Academic journal article
By Fotheringham, Richard; Pensalfini, Rob
Australasian Drama Studies , No. 50
Besides, Sir, what entitles Sheridan to fix the pronunciation of English? He has, in the first place, the disadvantage of being an Irishman; and if he says he will fix it after the example of the best company, why they differ among themselves.
Johnson to Boswell, Saturday 28 March 17721
The idea of an Australian 'accent'' became, not for the first time, a topic for anxious comment in the context of the Australian-USA Free Trade Agreement negotiations in 2003-04. An email, 'It's Bloody UnAustralian!' circulated widely among entertainment sector workers, sought signatures for an e-petition to the Prime Minister, and quoted the Australia Council's Jennifer Bott in pleading for a consideration of the effect of such an agreement on 'the livelihoods of Australian artists' and 'the cultural identity of the nation'. ? hate the thought of our children growing up with American accents', added the email's author, Tija Lodens.3
Such defences of an implicitly singular and allegedly culturally fundamental manner of speech have a long history in Australia, dating back to the early colonial period and the aggressively local sub-cultural dialects of the cabbage-tree mobs,4 but continue to be a powerful discursive weapon in the early twenty-first century. At one extreme, 'the' Australian accent can become in argument the fundamental and essential marker of a national identity, as in the example above and in the outrage in the media in June 2001 following the then Malaysian Prime Minister Dr Mahathir's satirical references to, and mimicking of, 'Slrine'.5 However, at about the same time, another attempt to define and defend national values suggested vocal accent was a superficial aspect of Australianness. The then Managing Director of the Australian Broadcasting Corporation, Jonathan Shier, attacked the use of Australian participants, speech and settings in the localised television show Big Brother as a token attempt to conceal that programme's foreign origins: 'The only contribution that Australian TV has added is to refilm it with an Australian accent.'6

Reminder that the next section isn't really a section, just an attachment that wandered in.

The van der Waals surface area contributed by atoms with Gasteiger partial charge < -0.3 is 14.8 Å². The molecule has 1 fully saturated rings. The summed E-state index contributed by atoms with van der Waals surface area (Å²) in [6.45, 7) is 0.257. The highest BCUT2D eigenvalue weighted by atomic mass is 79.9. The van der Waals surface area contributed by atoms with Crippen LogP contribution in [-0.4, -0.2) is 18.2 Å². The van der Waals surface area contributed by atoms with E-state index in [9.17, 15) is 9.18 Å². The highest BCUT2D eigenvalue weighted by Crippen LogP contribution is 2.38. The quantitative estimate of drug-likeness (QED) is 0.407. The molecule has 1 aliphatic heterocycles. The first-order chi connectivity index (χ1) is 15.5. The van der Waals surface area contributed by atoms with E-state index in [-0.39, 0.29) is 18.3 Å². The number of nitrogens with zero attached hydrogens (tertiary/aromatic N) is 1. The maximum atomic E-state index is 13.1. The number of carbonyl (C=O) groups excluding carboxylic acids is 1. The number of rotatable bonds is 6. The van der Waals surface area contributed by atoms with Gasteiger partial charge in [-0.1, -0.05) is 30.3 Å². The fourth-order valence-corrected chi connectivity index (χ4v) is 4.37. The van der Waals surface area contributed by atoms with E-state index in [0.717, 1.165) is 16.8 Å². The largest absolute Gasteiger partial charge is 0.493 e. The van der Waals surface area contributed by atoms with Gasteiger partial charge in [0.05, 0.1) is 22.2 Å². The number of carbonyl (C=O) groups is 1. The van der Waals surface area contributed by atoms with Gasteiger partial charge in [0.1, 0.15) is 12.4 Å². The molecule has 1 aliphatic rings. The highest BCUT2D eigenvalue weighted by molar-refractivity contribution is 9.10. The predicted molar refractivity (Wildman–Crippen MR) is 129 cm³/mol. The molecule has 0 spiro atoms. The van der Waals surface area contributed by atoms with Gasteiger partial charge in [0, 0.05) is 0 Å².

This approach, in which the manner of speaking is positioned as the least important element of 'making it national',7 also has a long history. Interestingly, as the first and third examples above suggest, we can speculate that while actors have tended to insist on the importance of 'their' accents in the staging and screening of texts described as 'national', others in the entertainment industries - notably writers and other producers of original concept material - are more likely to see character, narrative and structure as core. The summoning of either discourse, and the value judgment behind each, depends in part, of course, on whose jobs are perceived to be threatened. Big Brother creates employment for Australian on-screen talent (presenters) and technicians, but only quota-protected television drama also employs screen writers and script editors.
From the above we can discern three ways in which spoken language is used within value systems charged with nationalist ideology, all of which rest on beliefs about cultural authenticity. At the simplest level, there is the assertion that a nation has the right to develop, preserve and maintain a singular, unique and defining accent - without significant variation, or one with approved hegemonic dominance - and that this is fundamental to important cultural differences between that nation and others. The two elaborations of this belief in a singular national voice spring from the alleged lack of authenticity in cases of mimicry and when Australian accents themselves are used to give pseudo-authenticity to non-Australian material.8 The first is seen most directly when a non-Australian tries to speak in broad Strine, particularly in parody, as presented in the 2006 television advertisement for Berri Australian Fresh orange juice, featuring American soap actor Ronn Moss in a Man from Snowy River-esque role. …